Security vendor Kaspersky Lab has identified infections with the new Duqu malware in Sudan and, more importantly, Iran, the main target of the Trojan's predecessor -- Stuxnet.
Duqu took the security industry by storm last week when the Hungarian research laboratory Crysys shared its analysis of the new threat with the world's top antivirus vendors.
Believed to be closely related to the Stuxnet industrial sabotage worm, from which it borrows code and functionality, Duqu is a flexible malware delivery framework used for data exfiltration.
The main Trojan module has three components: a kernel driver, which injects a rogue library (DLL) into system processes; the DLL itself, which handles communication with the command-and-control server and other system operations, like writing registry entries or executing files; and a configuration file.
The secondary module is a keylogger with information-stealing capabilities, which was discovered together with the original Duqu version. It's not known with certainty when the malware appeared in the wild, but the first sample was submitted to the VirusTotal service on Sept. 9 from someone in Hungary.
Since then Kaspersky Lab has identified multiple variants, some of which were created on Oct. 17, and were found on computers in Sudan and Iran. "We know that there are at least 13 different driver files (and we have only six of them)," the Kaspersky researchers said.
Each of the four incidents detected in Iran are interesting in their own way, aside from the fact that they occurred in a country widely believed to have been Stuxnet's primary target.
One incident involved two infected computers located on the same network, with one containing two separate Duqu drivers. In a separate case, the network where the infected computers resided recently registered two attacks that targeted a vulnerability exploited by both Stuxnet and the Conficker worm.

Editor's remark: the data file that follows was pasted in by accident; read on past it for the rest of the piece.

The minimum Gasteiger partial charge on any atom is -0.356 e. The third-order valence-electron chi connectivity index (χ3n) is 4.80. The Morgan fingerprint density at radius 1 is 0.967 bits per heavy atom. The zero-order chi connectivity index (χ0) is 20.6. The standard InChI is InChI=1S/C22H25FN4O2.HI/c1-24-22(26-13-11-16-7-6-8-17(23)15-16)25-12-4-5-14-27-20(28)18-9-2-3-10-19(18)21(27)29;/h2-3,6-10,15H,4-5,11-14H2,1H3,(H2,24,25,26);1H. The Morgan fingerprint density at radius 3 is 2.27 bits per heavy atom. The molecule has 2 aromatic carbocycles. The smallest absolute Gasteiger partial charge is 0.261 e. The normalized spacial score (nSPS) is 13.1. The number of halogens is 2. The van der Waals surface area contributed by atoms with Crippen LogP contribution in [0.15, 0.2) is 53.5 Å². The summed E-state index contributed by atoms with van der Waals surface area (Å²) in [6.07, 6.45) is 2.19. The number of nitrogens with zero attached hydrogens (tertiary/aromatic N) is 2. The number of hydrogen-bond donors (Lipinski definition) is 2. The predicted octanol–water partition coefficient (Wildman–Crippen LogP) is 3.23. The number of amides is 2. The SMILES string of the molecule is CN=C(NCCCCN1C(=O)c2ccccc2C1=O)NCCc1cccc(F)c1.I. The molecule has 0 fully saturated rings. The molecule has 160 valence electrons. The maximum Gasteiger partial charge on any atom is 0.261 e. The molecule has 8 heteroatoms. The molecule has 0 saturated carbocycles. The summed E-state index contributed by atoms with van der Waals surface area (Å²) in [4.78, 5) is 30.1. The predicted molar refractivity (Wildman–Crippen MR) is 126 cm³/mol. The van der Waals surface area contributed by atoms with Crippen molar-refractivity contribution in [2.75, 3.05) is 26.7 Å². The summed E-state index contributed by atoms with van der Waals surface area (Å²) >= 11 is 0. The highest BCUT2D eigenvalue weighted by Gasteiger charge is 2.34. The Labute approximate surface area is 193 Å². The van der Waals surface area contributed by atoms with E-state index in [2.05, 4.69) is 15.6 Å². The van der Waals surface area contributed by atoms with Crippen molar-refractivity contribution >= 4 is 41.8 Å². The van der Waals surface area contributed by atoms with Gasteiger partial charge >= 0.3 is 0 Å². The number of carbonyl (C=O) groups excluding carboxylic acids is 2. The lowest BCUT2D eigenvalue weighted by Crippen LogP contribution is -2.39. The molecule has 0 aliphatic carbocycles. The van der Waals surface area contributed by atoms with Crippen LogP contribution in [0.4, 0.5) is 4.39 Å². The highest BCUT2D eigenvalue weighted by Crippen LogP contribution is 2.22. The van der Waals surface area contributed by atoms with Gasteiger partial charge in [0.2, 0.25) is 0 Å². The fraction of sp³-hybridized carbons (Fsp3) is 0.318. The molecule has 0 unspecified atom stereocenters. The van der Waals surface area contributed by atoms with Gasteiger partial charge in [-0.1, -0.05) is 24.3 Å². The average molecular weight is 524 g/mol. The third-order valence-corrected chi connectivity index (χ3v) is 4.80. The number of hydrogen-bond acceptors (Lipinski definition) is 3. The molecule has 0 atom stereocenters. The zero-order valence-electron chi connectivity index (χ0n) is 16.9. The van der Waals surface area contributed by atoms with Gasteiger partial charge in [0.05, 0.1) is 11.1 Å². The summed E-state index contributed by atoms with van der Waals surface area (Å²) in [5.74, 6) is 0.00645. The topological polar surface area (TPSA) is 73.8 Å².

It's worth pointing out that researchers still don't know how Duqu reaches the targeted systems, so these network attacks might serve as an indication of how the infection happens.
"Duqu is used for targeted attacks with carefully selected victims," Kaspersky's researchers said. However, so far there is no indication that any of the victims are linked to Iran's nuclear program, like in Stuxnet's case; Certificate Authorities (CAs), like in other Iranian attacks; or even specific industries, as suggested by other reports.
Another interesting discovery is that each Duqu infection is unique and results in components with different names and checksums. "Analysis of driver igdkmd16b.sys shows that there is a new encryption key, which means that existing detection methods of known PNF files (main DLL) are useless. It is obvious that the DLL is differently encoded in every single attack," the antivirus vendor's researchers said.
Because Duqu's architecture is very flexible, it can update itself, change command-and-control (C&C) servers and install other components at any time. In fact, Kaspersky didn't find the original keylogger module on any of the infected systems in Sudan or Iran, meaning that it was either encoded differently or replaced with another one.
"We cannot rule out that the known C&C in India was used only in the first known incident [...] and that there are unique C&Cs for every single target, including targets found by us," Kaspersky's researchers also noted.
They also believe that the people behind Duqu are reacting to the situation and are not going to stop. As the hunt for new information continues, we'll likely see more developments in the days to come.
Join the CIO Australia group on LinkedIn. The group is open to CIOs, IT Directors, COOs, CTOs and senior IT managers.